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dc.contributor.advisorRamjugernath, Deresh D.
dc.contributor.advisorBolton, Kim.
dc.creatorClifford, Scott Llewellyn.
dc.date.accessioned2010-11-01T06:45:56Z
dc.date.available2010-11-01T06:45:56Z
dc.date.created2006
dc.date.issued2006
dc.identifier.urihttp://hdl.handle.net/10413/1540
dc.descriptionThesis (Ph.D.)-University of KwaZulu-Natal, 2006.
dc.description.abstractThe initial phase of the project involved an investigation into the modeling of binary carboxylic acid vapour-liquid equilibrium (VLE) data. This stemmed from the Masters research that led into the current study, in which the conventional gamma-phi formulation of VLE was found to inadequately describe the complicated acid chemistry. In an effort to correctly describe the dimerization occurring in both the liquid and vapour phases, the chemical theory of vapour-phase imperfections was applied. The chemical theory technique allowed the experimental liquid-phase activity coefficients to be accurately calculated by taking the vapour phase dimerization into account. Once these activity coefficients had been determined, standard Gibbs excess energy models were fitted to permit analysis of the VLE data's thermodynamic consistency. In addition, the typical bubble-point iteration scheme used for VLE data regression was adapted to include the chemical theory expressions necessary for satisfactory modeling of the carboxylic acids. The primary focus of this study was to determine the ability of currently available computer simulation techniques and technology to correctly predict the phase equilibria of polar molecules. Thus, Monte Carlo simulations in the NVT- and NPT- Gibbs ensembles were used to predict pure component and binary phase equilibrium data (respectively), for a variety of polar compounds. The average standard deviations for these simulation results lay between 1 and 2 % for the saturated liquid densities, and varied between 5 and 10 % for the saturated vapour pressures and densities. Pure component data were simulated for alcohols, carboxylic acids, hydrogen sulfide (ELS), sulfur dioxide (SO2) and nitrogen dioxide (NO2). For H2S, S02 and NO2, a potential model parameterized as part of this project was used to describe the molecular interactions. All the other compounds were simulated using the TraPPE-UA force field. The simulation results for the alcohols and acids showed a consistent saturated vapour pressure over-prediction of 5 - 20 % depending on the species and the system temperature. The liquid density predictions were, in general, good and on average differed from experiment by 1 - 2 %. The critical temperatures and densities were estimated from the pure component data by fitting to the scaling law and the law of rectilinear diameters. They were found to lie within 1 and 2 % of the experimental values for the carboxylic acids and alcohols, respectively. Clausius-Clapeyron plots of the saturated vapour pressures allowed the critical pressure and normal boiling points to be determined. The critical pressures were, as expected, over-predicted for both compound classes and the normal boiling points were under-estimated somewhat for the acids, but deviated from experiment by less than 0.5 % for the alcohols. A Lennard-Jones 12-6 plus Coulombic potential energy surface was parameterized for H2S, SO2 and NO2. For FbS, the proposed force field offers improved saturated vapour pressure and vapour density predictions when compared to the existing NERD force field, and comparable accuracy with the recent models of Kamath and co workers. SO2 and NO2 had not previously been parameterized for a Lennard-Jones 12-6 based force field. For SO2, there was excellent agreement with experimental data. In the case of NO2, the saturated liquid density predictions were very good, but the vapour pressures and densities were over-predicted. Binary VLE simulations were carried out for systems consisting purely of carboxylic acids, and also for H2S and SO2 with a selection of alkanes and alcohols. The liquid and vapour composition predictions were good for the acid systems, but the anticipated pressure and temperature deviations were observed in the isothermal and isobaric simulations, respectively. The H2S + alkane systems were generally good, as were the SO2 + alkane systems. For both H2S and SO2, the systems involving an alcohol displayed a characteristic pressure over-estimation. The azeotropes were, in most cases, predicted fairly well; the exception was the SO2 + methane binary. A sensitivity analysis of the Lennard-Jones unlike interaction parameters was also conducted. It was demonstrated that even minor changes to these parameters can have a significant effect on the final simulation results. The considerable affect that these parameters have on the simulation outputs was emphasized by studying the influence of different combining rules on the H2S + methane and H2S + ethane binary systems. Analysis of the radial distribution functions indicated that hydrogen bonding and dimerization were occurring in the alcohol and carboxylic acid systems, respectively. The H2S, SO2 and NO2 distribution functions showed little sign of any association, except for a small plateau in that of SO2. A radial distribution function from one of the carboxylic acid binary simulations was also analysed, and supported the assumption made in the chemical theory modeling work of using a geometric mean (instead of twice the geometric mean, which is favoured by some researchers) to determine the heterodimerization constant, KAB-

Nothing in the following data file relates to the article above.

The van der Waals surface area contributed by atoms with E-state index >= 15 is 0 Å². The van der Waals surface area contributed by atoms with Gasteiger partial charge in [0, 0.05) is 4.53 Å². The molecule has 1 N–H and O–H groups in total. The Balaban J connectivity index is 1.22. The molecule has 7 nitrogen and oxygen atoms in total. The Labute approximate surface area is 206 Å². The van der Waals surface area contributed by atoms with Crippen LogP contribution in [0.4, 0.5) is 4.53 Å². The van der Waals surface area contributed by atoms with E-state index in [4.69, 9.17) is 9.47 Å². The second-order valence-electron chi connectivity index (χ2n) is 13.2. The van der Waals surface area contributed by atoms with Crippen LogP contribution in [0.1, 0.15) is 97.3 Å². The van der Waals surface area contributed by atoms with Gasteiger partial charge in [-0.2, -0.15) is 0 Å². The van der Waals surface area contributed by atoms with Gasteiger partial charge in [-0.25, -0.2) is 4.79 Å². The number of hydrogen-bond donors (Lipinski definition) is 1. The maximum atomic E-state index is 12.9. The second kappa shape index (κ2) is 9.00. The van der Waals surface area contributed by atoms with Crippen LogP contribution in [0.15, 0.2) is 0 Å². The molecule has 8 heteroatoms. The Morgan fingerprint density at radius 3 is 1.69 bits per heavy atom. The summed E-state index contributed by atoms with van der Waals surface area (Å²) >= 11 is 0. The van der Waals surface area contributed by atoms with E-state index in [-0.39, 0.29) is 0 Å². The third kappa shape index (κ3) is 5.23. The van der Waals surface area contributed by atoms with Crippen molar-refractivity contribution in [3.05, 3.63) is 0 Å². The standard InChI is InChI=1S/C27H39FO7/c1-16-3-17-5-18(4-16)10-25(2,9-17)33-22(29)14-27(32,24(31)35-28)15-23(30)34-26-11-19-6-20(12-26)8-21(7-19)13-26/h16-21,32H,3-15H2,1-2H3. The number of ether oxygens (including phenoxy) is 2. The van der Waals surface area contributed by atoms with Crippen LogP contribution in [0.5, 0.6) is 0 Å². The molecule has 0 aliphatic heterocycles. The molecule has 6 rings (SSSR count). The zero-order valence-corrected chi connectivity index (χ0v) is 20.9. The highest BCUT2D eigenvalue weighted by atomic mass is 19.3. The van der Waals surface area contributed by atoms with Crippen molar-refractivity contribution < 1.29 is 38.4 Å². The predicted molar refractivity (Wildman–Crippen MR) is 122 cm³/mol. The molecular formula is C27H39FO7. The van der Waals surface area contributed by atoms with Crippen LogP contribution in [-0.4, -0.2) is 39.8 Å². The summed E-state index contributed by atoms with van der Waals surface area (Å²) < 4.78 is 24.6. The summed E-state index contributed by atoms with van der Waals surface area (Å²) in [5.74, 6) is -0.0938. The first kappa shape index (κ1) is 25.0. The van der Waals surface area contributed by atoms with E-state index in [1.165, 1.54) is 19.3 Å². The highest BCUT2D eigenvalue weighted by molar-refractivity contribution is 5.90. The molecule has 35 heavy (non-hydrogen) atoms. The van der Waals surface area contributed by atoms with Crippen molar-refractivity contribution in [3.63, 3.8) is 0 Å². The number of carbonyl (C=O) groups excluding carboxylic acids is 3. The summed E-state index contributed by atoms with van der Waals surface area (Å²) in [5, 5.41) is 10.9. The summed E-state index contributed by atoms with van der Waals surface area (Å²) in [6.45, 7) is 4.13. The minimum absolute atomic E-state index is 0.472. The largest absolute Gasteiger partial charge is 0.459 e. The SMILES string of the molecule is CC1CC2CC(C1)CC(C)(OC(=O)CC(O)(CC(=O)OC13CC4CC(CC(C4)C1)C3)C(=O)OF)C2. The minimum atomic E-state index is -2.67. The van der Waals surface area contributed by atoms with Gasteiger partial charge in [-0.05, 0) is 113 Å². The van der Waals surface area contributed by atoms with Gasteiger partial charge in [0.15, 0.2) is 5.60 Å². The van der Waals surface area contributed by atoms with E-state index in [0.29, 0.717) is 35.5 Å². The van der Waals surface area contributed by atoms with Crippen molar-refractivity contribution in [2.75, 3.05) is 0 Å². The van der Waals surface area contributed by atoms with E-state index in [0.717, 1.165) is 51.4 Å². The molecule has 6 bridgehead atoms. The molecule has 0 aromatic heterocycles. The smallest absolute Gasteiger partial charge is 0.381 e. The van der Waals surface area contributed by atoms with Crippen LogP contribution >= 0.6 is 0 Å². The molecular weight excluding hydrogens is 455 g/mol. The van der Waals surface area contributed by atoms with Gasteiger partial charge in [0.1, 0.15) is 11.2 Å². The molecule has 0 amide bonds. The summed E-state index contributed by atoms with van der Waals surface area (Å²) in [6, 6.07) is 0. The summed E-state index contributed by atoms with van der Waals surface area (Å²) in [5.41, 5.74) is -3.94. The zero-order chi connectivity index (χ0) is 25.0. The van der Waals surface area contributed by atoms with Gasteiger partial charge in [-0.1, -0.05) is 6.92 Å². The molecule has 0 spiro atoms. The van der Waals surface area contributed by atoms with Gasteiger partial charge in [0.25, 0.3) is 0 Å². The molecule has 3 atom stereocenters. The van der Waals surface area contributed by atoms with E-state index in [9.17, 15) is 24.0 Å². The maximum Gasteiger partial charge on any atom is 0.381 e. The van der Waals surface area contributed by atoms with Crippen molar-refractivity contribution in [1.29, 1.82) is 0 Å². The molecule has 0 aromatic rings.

dc.language.isoenen_US
dc.subjectPhase rule and equilibrium.
dc.subjectTheses--Chemical engineering.
dc.titleMolecular simulation and modeling of the phase equilibria of polar compounds.
dc.typeThesisen_US


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